Bernoulli's Principle
For laminar flow there is an equation which relates conditions at one point in the flow with points downstream. Consider two points, 1 and 2, along a streamline. Point 1 is at some height h_{1} above a standard height, and point 2 is at height h_{2}. (See Figure 1011.)
Figure 1011
For incompressible, laminar, inviscid (no viscosity) flow, if points 1 and 2 are on the same streamline, we have

P + ρgh + 1/2 ρv^{2} = const  ...(17) 
The expression ρgh reminds us of mgh, the difference being only a factor of ΔV, that is, volume. If we multiply the above expression by ΔV, then we obtain
PΔV + mgh + 1/2 mv^{2} = const
 What is the flow velocity v just outside the hole?
 What is the flow rate f out of the hole?
a. First, we DRAW A DIAGRAM with a streamline. (See Figure 1012).
Figure 1012
Bernoulli's principle applies, so we have
P_{1} + ρgh_{1} + 1/2 ρv_{1}^{2} = P_{3} + ρgh_{3} + 1/2 ρv_{3}^{2}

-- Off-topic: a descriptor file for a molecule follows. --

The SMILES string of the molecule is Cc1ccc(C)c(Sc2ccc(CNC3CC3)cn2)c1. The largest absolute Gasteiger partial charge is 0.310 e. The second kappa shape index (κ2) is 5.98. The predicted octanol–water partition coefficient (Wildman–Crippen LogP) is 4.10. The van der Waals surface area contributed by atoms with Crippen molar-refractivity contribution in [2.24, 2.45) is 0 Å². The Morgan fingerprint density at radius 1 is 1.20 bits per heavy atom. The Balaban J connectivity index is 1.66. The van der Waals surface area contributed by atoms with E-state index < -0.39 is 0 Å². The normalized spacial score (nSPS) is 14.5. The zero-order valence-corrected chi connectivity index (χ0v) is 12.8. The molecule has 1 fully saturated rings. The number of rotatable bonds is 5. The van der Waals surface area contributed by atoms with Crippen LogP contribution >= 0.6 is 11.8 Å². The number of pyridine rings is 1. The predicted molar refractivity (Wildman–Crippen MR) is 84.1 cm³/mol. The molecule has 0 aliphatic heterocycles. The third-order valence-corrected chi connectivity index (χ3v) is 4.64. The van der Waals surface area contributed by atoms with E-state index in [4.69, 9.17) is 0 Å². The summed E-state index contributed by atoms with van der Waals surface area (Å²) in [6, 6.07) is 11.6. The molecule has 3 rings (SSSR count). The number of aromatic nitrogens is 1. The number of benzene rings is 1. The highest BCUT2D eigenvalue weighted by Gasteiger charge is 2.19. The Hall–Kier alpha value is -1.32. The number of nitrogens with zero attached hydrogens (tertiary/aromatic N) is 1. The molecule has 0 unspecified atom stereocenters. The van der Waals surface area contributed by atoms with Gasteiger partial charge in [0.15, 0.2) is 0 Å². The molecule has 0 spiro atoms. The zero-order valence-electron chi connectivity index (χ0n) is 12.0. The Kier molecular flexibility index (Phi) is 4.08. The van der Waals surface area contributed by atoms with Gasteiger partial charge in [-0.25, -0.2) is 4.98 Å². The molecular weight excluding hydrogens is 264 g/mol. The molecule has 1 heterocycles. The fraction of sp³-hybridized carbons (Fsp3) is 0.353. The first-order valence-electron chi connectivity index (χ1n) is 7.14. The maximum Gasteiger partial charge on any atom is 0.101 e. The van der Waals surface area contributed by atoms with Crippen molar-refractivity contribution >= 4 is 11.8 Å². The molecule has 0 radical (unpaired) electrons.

We are looking for v_{3}. At point 1, the pressure is atmospheric pressure P_{atm}, and at point 3, we have P_{3} = P_{atm} as well. Also, h_{1} = 4.5 m and h_{3} = 0.5 m.
The tricky part is realizing that v_{1} is very, very small. This is because continuity guarantees that A_{1}v_{1} = A_{3}v_{3}, where A_{1} is the crosssectional area of the barrel and A_{3} is the area of the hole. Thus we can set v_{1} to zero in the above equation:
P_{atm} + ρgh_{1} = P_{atm} + ρgh_{3} + 1/2 ρv_{3}^{2}
ρgh_{1} = ρgh_{3} + 1/2 ρv_{3}^{2}
gh_{1} = gh_{3} + 1/2 v_{3}^{2}
(10 m/s^{2})(4.5 m) = (10 m/s^{2})(0.5 m) + 1/2 v_{3}^{2}
v_{3}^{2} = 80 m^{2}/s^{2}
v_{3} = 9 m/s
Another way to get the same result is to realize that the pressure at point 2 must be (from Section D)
P_{2} = P_{1} + ρgh = P_{atm} + (10^{3} kg/m^{3})(10 m/s^{2})(4 m)
= P_{atm} + 4 x 10^{4} Pa
Then we can use Bernoulli's principle between points 2 and 3 and use h_{2} = h_{3} to obtain
Again, we set the very small velocity v_{2} to zero to obtain
b. The answer to part b we get through the definition of flow rate, so we have
The important concepts for fluids in motion are continuity and Bernoulli's principle. Continuity expresses the conservation of mass as the fluid flows, so we have the product Av being a constant along a streamline. Bernoulli's principle expresses the conservation of energy along the fluid flow, so we have the sum P + 1/2ρv^{2} + ρgh being a constant along a streamline, as long as energy is not lost to heat or other energy sinks. These two principles allow you to solve most simple problems involving flowing fluids.